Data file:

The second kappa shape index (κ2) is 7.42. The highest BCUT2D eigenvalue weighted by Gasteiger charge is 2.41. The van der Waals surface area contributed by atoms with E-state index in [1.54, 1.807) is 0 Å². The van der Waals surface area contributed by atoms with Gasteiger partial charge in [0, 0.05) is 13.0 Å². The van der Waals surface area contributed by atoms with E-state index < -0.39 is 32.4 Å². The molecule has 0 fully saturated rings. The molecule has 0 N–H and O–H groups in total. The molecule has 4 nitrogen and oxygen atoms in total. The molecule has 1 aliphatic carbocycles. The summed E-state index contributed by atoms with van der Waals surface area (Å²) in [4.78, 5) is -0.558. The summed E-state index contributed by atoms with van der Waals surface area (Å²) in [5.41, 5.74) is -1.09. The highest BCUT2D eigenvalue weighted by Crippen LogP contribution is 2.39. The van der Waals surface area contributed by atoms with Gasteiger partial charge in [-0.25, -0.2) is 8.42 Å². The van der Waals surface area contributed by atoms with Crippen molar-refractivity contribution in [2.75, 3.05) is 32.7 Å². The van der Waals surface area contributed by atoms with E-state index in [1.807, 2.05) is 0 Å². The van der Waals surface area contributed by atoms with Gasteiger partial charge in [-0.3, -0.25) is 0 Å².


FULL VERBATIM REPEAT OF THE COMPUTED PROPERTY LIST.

The second kappa shape index (κ2) is 7.42. The highest BCUT2D eigenvalue weighted by Gasteiger charge is 2.41. The van der Waals surface area contributed by atoms with E-state index in [1.54, 1.807) is 0 Å². The van der Waals surface area contributed by atoms with Gasteiger partial charge in [0, 0.05) is 13.0 Å². The van der Waals surface area contributed by atoms with E-state index < -0.39 is 32.4 Å². The molecule has 0 fully saturated rings. The molecule has 0 N–H and O–H groups in total. The molecule has 4 nitrogen and oxygen atoms in total. The molecule has 1 aliphatic carbocycles. The summed E-state index contributed by atoms with van der Waals surface area (Å²) in [4.78, 5) is -0.558. The summed E-state index contributed by atoms with van der Waals surface area (Å²) in [5.41, 5.74) is -1.09. The highest BCUT2D eigenvalue weighted by Crippen LogP contribution is 2.39. The van der Waals surface area contributed by atoms with Gasteiger partial charge in [-0.25, -0.2) is 8.42 Å². The van der Waals surface area contributed by atoms with Crippen molar-refractivity contribution in [2.75, 3.05) is 32.7 Å². The van der Waals surface area contributed by atoms with E-state index in [1.807, 2.05) is 0 Å². The van der Waals surface area contributed by atoms with Gasteiger partial charge in [-0.3, -0.25) is 0 Å².